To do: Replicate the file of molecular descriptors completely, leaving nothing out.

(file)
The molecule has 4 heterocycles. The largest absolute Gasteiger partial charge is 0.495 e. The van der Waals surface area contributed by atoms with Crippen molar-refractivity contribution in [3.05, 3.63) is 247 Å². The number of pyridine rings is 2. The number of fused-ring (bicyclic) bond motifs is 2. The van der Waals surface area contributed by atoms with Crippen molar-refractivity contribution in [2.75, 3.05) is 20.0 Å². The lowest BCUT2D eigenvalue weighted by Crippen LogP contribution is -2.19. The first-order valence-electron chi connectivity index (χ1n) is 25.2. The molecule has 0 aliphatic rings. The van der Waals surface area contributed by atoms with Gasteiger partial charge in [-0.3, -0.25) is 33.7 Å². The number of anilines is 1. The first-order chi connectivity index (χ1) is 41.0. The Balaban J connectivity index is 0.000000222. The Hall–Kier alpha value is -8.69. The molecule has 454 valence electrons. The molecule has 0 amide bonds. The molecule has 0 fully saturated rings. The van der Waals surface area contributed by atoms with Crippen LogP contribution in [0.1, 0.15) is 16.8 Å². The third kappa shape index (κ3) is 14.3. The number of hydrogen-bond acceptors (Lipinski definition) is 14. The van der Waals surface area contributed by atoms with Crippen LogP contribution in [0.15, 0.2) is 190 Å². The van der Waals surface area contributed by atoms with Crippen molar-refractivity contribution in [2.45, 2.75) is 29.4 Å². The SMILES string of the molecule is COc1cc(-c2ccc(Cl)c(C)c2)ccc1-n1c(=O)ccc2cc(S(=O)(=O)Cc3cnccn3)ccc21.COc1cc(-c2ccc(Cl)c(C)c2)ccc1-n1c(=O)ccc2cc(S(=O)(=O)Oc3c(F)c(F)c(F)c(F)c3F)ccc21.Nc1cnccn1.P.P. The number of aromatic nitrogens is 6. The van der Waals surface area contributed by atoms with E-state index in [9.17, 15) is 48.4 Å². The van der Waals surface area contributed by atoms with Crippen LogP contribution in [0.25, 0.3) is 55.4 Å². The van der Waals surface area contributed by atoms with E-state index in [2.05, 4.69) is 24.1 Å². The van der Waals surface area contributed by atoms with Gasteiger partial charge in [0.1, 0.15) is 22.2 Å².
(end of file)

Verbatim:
The molecule has 4 heterocycles. The largest absolute Gasteiger partial charge is 0.495 e. The van der Waals surface area contributed by atoms with Crippen molar-refractivity contribution in [3.05, 3.63) is 247 Å². The number of pyridine rings is 2. The number of fused-ring (bicyclic) bond motifs is 2. The van der Waals surface area contributed by atoms with Crippen molar-refractivity contribution in [2.75, 3.05) is 20.0 Å². The lowest BCUT2D eigenvalue weighted by Crippen LogP contribution is -2.19. The first-order valence-electron chi connectivity index (χ1n) is 25.2. The molecule has 0 aliphatic rings. The van der Waals surface area contributed by atoms with Gasteiger partial charge in [-0.3, -0.25) is 33.7 Å². The number of anilines is 1. The first-order chi connectivity index (χ1) is 41.0. The Balaban J connectivity index is 0.000000222. The Hall–Kier alpha value is -8.69. The molecule has 454 valence electrons. The molecule has 0 amide bonds. The molecule has 0 fully saturated rings. The van der Waals surface area contributed by atoms with Crippen LogP contribution in [0.1, 0.15) is 16.8 Å². The third kappa shape index (κ3) is 14.3. The number of hydrogen-bond acceptors (Lipinski definition) is 14. The van der Waals surface area contributed by atoms with Crippen LogP contribution in [0.15, 0.2) is 190 Å². The van der Waals surface area contributed by atoms with Crippen molar-refractivity contribution in [2.45, 2.75) is 29.4 Å². The SMILES string of the molecule is COc1cc(-c2ccc(Cl)c(C)c2)ccc1-n1c(=O)ccc2cc(S(=O)(=O)Cc3cnccn3)ccc21.COc1cc(-c2ccc(Cl)c(C)c2)ccc1-n1c(=O)ccc2cc(S(=O)(=O)Oc3c(F)c(F)c(F)c(F)c3F)ccc21.Nc1cnccn1.P.P. The number of aromatic nitrogens is 6. The van der Waals surface area contributed by atoms with E-state index in [9.17, 15) is 48.4 Å². The van der Waals surface area contributed by atoms with Crippen LogP contribution in [0.25, 0.3) is 55.4 Å². The van der Waals surface area contributed by atoms with E-state index in [2.05, 4.69) is 24.1 Å². The van der Waals surface area contributed by atoms with Gasteiger partial charge in [0.1, 0.15) is 22.2 Å².